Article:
So, let's approach this in a new way. What's the real issue? How do we solve it? and most importantly, how can I set my puppy up for success? The real issue here is that he needs to go outside, and he needs to learn how to ask to go outside. At this age (about 9 weeks to 5 months) his primary way of learning about the world is with his mouth and teeth. Instead of trying to battle nature, I'm simply going to increase the frequency I take him outside. I'm also going to pay closer attention to signals he may give before he resorts to chewing on my arm, and I'm going to restrict his freedom to a smaller part of the house, or a crate if I can't keep a close eye on him. None of these things directly address biting, but they all address the cause of the biting.

How about another example of puppy biting: sometimes when playing, my puppy gets really excited and starts biting me. With our new approach, we ask; 1) what's the real issue? 2) How do we solve the real issue? 3) How do we set the puppy up for success?

1) The real issue is over-excitement and over-stimulation.
2) We can solve this pretty easily, don't play the game that caused the over-excitement. Have the willpower to resist the adorable demon. Wink
3) Say we continue to play that game knowing that the puppy gets so excited they start biting, then we correct the biting, what do you think will happen? We are creating a pattern of play leading to over-arousal, until the owner seemingly decides to end the game and get mad. A puppy, or even an adult dog, can't process this and just views the owner as unstable and unpredictable, especially during play. In the end, this is going to create a lot of anxiety, and a much bigger issue down the road. So, back to answering our question, how do we set the puppy up for success? Don't play that game. Period. In fact, if the puppy has a very excitable temperament, you may not be able to play at all during certain stages. Dizzy would get so wild and mouthy that for about 2 months, I did not initiate or acknowledge any play. As soon as I stopped play, he stopped biting. This doesn't mean you can't have fun and bond with your puppy, it just means you have to do it in a way that creates stability for them, and accepts their limitations during different developmental stages.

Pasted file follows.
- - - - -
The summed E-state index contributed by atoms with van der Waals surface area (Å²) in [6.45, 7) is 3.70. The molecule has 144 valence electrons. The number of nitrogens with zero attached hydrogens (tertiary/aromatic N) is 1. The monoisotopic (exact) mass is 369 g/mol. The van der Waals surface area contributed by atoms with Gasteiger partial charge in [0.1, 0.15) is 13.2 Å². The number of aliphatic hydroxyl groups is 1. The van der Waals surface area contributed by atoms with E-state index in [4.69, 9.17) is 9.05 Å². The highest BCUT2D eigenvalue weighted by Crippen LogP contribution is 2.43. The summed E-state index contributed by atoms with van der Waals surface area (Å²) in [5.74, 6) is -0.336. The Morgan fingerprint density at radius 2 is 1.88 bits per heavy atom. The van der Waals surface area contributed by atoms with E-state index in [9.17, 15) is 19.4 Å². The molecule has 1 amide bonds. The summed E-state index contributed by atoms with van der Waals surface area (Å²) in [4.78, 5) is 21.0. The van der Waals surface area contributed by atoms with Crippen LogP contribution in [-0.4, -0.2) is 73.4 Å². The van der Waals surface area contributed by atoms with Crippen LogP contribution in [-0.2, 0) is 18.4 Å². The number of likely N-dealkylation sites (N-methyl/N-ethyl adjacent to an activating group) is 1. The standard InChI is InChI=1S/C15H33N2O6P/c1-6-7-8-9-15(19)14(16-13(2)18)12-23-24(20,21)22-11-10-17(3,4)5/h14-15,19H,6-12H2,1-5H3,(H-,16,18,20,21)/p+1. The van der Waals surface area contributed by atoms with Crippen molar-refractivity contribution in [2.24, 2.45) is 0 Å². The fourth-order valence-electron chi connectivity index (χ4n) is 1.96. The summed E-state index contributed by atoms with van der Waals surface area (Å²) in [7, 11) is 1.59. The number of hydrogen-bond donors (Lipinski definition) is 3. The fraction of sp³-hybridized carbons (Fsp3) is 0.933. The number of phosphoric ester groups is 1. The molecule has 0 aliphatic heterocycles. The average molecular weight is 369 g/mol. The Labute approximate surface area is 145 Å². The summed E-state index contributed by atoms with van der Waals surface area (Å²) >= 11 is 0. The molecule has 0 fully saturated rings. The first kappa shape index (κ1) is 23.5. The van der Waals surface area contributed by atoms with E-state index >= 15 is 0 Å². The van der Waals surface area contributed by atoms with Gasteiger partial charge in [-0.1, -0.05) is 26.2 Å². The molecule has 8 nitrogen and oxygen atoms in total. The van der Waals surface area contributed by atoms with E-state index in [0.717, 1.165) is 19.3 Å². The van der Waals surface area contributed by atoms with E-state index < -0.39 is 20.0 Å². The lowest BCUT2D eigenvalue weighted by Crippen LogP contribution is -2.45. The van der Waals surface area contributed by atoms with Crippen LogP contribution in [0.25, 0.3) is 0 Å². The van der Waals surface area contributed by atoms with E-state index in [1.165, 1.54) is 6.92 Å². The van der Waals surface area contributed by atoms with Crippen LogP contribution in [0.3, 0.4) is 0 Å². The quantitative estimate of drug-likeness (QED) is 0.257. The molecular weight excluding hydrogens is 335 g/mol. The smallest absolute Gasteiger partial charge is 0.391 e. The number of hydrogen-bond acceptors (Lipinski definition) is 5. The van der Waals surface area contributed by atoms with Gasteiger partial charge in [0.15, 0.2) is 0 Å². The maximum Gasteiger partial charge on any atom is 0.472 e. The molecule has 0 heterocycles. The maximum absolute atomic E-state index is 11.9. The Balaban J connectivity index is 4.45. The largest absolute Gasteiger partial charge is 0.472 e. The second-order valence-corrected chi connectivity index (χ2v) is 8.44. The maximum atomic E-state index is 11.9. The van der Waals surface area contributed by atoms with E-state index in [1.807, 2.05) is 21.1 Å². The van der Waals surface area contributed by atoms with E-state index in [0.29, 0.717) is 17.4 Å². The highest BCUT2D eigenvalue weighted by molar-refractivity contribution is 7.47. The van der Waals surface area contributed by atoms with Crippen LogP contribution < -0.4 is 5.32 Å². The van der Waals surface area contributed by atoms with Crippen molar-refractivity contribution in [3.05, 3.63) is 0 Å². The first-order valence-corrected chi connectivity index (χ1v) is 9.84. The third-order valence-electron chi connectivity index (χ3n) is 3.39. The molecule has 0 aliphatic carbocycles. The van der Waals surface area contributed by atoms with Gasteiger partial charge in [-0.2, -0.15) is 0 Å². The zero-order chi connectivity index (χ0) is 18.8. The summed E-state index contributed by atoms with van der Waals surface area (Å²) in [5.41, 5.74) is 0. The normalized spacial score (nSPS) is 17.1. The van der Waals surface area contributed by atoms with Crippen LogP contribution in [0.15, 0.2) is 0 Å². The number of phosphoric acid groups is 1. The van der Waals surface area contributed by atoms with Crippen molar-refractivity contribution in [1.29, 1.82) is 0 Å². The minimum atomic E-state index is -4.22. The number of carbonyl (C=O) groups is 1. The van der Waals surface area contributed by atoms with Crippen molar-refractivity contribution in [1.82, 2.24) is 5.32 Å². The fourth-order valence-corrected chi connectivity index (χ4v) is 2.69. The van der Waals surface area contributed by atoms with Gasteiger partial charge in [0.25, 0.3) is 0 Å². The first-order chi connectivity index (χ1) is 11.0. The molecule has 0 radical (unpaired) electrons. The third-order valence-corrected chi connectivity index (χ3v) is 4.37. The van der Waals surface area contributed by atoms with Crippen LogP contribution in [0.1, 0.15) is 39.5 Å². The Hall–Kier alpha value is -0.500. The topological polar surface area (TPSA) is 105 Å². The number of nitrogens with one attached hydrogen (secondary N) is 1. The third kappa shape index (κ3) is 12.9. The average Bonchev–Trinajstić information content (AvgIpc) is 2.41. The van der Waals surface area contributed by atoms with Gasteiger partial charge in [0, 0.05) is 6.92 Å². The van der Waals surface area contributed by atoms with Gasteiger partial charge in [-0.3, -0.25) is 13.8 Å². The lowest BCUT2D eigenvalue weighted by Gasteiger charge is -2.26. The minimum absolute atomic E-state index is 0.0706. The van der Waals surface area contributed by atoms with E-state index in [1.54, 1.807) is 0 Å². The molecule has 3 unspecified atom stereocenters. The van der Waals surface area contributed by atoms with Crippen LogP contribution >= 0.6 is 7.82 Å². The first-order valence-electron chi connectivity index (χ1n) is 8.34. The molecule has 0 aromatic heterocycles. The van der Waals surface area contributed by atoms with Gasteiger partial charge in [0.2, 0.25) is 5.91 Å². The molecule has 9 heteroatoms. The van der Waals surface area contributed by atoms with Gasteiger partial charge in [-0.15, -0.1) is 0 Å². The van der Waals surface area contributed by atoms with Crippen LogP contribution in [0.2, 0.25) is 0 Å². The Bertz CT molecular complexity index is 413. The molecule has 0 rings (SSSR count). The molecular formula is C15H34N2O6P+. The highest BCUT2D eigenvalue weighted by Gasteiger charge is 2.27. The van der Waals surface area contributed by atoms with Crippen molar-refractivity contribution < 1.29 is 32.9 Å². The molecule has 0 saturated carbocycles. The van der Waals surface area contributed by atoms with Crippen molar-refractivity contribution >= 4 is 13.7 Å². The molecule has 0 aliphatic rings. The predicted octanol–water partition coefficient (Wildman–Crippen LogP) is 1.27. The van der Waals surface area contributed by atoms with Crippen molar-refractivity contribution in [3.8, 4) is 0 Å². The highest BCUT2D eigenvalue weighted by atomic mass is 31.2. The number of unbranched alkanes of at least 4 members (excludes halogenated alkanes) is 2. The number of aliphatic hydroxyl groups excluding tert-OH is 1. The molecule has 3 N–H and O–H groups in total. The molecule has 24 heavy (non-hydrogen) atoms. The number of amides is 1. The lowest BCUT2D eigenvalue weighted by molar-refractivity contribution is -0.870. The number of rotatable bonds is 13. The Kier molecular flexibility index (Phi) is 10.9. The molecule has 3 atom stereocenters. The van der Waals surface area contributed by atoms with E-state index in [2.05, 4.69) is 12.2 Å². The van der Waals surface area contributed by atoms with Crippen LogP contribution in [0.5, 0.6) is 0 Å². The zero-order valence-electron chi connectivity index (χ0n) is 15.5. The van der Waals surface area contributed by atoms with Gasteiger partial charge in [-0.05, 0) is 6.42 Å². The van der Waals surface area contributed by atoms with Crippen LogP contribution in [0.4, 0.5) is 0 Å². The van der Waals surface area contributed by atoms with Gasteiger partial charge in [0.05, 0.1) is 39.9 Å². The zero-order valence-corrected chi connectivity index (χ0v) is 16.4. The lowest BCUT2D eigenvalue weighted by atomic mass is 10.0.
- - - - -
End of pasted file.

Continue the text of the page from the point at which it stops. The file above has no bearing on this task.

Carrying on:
I absolutely love puppies, and not only because they are so cute (although that never hurts), but because they are so open and innocent to the world. They experience things through us and if we accept their nature and help them grow through these stages we can create a calm and balanced adult companion. So, let's use our big brains and hearts to do this for them. Set your puppy up to be the dog you want. Many times, our puppies become great dogs, not because of us, but in spite of us.
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Dimka Petlin
Dimka Petlin

Male Join date : 2015-08-09
Location : Estonia Tallinn

PostSubject: Re: Bad habits need to be broken!    Tue Aug 11, 2015 4:02 pm

try to feed him holding a bowl in yourhands...So thathe knows you got a feeding hands and this might help so he wont bite you no more
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Bad habits need to be broken!